• Darrell Keith Rich: convicted serial killer, executed by lethal injection on March 15, 2000.[198]
  • Robert Lee Massie: convicted murderer, executed by lethal injection on March 27, 2001.[199]
  • Stephen Wayne Anderson: contract killer and serial killer, executed by lethal injection on January 29, 2002.[200]
  • Donald Beardslee: convicted serial killer, executed by lethal injection on January 19, 2005.[201]
  • Stanley "Tookie" Williams: convicted spree killer, co-founder and early leader of the Crips street gang. Author (several children's books about his experience at San Quentin[202]) and cause célèbre. Executed by lethal injection on December 13, 2005.[203]
  • Clarence Ray Allen: convicted for ordering the killing of three people. At age 76, he was the oldest person ever executed in California (by lethal injection on January 17, 2006) and the last in the entire state of California.[204]


  • Leo Stanley (1886 – 1976), American surgeon who served as the Chief Surgeon from 1913 to 1951.[205]

In media




Performances and music videos

  • Country music singer Johnny Cash performed at San Quentin at least twice in his career. The first was in 1958, which included among its audience members a young and incarcerated Merle Haggard; Haggard was inspired to pursue music after being released in part because of that concert.[207] Eleven years later, on February 24, 1969, Cash played another live concert for the prison inmates. The 1969 concert was released as an album At San Quentin and as a television documentary Johnny Cash in San Quentin (filmed by Granada Television). "A Boy Named Sue," taken from the concert, was Cash's only Billboard Hot 100 top ten hit, peaking at number two, and winning the 1970 Grammy Award for Best Male Country Vocal Performance. During the concert, the song "San Quentin," about an inmate's loathing for the prison, received such an enthusiastic response that Cash immediately played an encore.[208]
  • In 1990, B. B. King recorded Live at San Quentin in the prison; it won a Grammy Award for Best Traditional Blues Album in 1991.[209]
  • On November 19, 1957, San Francisco Actors Workshop put on a performance of Waiting for Godot, despite concerns the audience of 1,400 prisoners would not understand the play, it received a standing ovation and would inspire inmates to perform the play[210]
  • In 2003, heavy metal band Metallica filmed the music video for their song "St. Anger" from the album of the same name in San Quentin, which featured many of the prison inmates and security staff, and also included then-new bassist Robert Trujillo for the first time since being inducted into the band. Parts of the filming of the "St. Anger" video and behind the scenes were included in the group's Some Kind of Monster film in 2004.
  • On September 7, 2022, the hard rock band Nickelback released a song named “San Quentin”.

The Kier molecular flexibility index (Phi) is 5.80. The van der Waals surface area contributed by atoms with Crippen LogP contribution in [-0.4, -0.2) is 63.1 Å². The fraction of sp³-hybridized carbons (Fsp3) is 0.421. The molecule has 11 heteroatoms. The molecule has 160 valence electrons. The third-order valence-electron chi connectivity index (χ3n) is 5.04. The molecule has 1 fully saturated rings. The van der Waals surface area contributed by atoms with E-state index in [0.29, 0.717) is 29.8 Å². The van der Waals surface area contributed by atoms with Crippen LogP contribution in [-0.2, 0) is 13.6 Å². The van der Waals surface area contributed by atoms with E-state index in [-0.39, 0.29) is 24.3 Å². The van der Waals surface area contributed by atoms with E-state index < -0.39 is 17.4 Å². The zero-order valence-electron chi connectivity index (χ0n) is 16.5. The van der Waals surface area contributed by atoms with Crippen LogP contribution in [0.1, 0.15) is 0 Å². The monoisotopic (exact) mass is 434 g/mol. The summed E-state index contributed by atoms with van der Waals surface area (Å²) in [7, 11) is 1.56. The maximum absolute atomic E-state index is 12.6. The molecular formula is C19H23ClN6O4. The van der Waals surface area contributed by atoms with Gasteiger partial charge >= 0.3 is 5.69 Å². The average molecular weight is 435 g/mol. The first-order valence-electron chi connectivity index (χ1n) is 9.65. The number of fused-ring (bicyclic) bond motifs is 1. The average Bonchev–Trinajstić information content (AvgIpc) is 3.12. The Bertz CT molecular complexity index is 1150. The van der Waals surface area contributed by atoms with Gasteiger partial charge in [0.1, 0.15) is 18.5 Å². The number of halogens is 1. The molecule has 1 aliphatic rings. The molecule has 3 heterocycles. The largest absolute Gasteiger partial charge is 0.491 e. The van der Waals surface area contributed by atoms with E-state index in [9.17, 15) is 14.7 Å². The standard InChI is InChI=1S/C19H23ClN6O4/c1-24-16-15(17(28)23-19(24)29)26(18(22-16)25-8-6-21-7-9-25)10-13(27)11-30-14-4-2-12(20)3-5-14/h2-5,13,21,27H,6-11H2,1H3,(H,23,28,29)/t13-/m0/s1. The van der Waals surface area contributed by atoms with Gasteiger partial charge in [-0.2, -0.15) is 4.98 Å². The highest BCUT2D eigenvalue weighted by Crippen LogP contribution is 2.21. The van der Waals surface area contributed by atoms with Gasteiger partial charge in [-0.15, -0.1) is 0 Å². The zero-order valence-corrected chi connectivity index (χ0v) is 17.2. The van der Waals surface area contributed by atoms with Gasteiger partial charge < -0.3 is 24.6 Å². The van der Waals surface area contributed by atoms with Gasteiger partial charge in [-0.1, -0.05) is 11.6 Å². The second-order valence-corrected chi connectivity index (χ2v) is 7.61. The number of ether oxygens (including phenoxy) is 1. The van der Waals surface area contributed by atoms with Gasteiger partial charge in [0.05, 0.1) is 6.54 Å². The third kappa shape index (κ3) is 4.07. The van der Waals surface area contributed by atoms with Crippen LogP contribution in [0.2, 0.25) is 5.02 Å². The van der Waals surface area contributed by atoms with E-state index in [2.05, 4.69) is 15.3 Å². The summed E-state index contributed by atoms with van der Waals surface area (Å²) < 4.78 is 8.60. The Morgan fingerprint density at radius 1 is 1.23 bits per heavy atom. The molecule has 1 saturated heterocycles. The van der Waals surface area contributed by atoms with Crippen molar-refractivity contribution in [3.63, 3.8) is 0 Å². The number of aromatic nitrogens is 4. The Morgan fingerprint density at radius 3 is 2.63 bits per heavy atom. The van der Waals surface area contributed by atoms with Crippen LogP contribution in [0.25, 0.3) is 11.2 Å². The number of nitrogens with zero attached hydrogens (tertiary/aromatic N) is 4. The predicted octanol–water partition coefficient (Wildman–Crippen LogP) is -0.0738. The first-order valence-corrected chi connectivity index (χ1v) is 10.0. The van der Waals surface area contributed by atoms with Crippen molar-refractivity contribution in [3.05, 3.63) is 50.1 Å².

Fiction, literature and publications


Gang-pulp author Margie Harris wrote a story on San Quentin for the short-lived pulp magazine Prison Stories. The story, titled "Big House Boomerang," appeared in the March 1931 issue. It used San Quentin's brutal jute mill as its setting. Harris' knowledge of the prison came from her days as a newspaper reporter in the Bay Area, and her acquaintance with famous San Quentin prisoner Ed Morrell.[219]

The 1915 novel The Star Rover by Jack London was based in San Quentin. A framing story is told in the first person by Darrell Standing, a university professor serving life imprisonment in San Quentin State Prison for murder. Prison officials try to break his spirit by means of a torture device called "the jacket," a canvas jacket which can be tightly laced so as to compress the whole body, inducing angina. Standing discovers how to withstand the torture by entering a kind of trance state, in which he walks among the stars and experiences portions of past lives.


  • Ear Hustle is a podcast created by Earlonne Woods with the help of Nigel Poor. Interviews inmates at San Quentin about life on the inside.[220]

See also



  1. ^ "California Department of Corrections and Rehabilitation: Monthly Report of Population As of Midnight January 31, 2023" (PDF). California Department of Corrections and Rehabilitation, Division of Internal Oversight and Research. January 31, 2023. Retrieved September 21, 2023.
  2. ^ "Governor Newsom Announces Historic Transformation of San Quentin State Prison". 18 March 2023.
  3. ^ "2020 CENSUS - CENSUS BLOCK MAP: Marin County, CA" (PDF). U.S. Census Bureau. p. 39 (PDF p. 40/46). Retrieved 2022-08-13. San Quentin State Prison
  4. ^ a b Bookspan, Shelley (1991). A germ of goodness: the California state prison system, 1851-1944. Lincoln: University of Nebraska Press. p. 7. ISBN 978-0-8032-1216-9.